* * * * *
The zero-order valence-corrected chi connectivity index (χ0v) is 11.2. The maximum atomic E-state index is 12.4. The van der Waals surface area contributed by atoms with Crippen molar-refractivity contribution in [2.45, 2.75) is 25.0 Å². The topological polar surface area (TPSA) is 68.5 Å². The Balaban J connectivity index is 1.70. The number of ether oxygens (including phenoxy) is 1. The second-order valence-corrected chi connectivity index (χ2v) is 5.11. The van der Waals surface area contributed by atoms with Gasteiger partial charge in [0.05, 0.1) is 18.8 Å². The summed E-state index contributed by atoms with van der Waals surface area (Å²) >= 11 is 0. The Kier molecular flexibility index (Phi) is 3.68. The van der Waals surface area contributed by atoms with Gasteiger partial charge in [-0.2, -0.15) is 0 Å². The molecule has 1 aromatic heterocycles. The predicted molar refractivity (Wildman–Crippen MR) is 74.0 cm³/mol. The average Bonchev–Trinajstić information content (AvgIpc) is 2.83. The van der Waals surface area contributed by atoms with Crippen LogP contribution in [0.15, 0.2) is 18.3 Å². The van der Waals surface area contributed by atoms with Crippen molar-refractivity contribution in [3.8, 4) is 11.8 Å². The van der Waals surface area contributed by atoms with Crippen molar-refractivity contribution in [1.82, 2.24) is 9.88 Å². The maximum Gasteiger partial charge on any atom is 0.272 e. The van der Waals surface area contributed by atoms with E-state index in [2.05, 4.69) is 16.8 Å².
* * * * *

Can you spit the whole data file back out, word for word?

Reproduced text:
The zero-order valence-corrected chi connectivity index (χ0v) is 11.2. The maximum atomic E-state index is 12.4. The van der Waals surface area contributed by atoms with Crippen molar-refractivity contribution in [2.45, 2.75) is 25.0 Å². The topological polar surface area (TPSA) is 68.5 Å². The Balaban J connectivity index is 1.70. The number of ether oxygens (including phenoxy) is 1. The second-order valence-corrected chi connectivity index (χ2v) is 5.11. The van der Waals surface area contributed by atoms with Gasteiger partial charge in [0.05, 0.1) is 18.8 Å². The summed E-state index contributed by atoms with van der Waals surface area (Å²) >= 11 is 0. The Kier molecular flexibility index (Phi) is 3.68. The van der Waals surface area contributed by atoms with Gasteiger partial charge in [-0.2, -0.15) is 0 Å². The molecule has 1 aromatic heterocycles. The predicted molar refractivity (Wildman–Crippen MR) is 74.0 cm³/mol. The average Bonchev–Trinajstić information content (AvgIpc) is 2.83. The van der Waals surface area contributed by atoms with Crippen LogP contribution in [0.15, 0.2) is 18.3 Å². The van der Waals surface area contributed by atoms with Crippen molar-refractivity contribution in [3.8, 4) is 11.8 Å². The van der Waals surface area contributed by atoms with Crippen molar-refractivity contribution in [1.82, 2.24) is 9.88 Å². The maximum Gasteiger partial charge on any atom is 0.272 e. The van der Waals surface area contributed by atoms with E-state index in [2.05, 4.69) is 16.8 Å².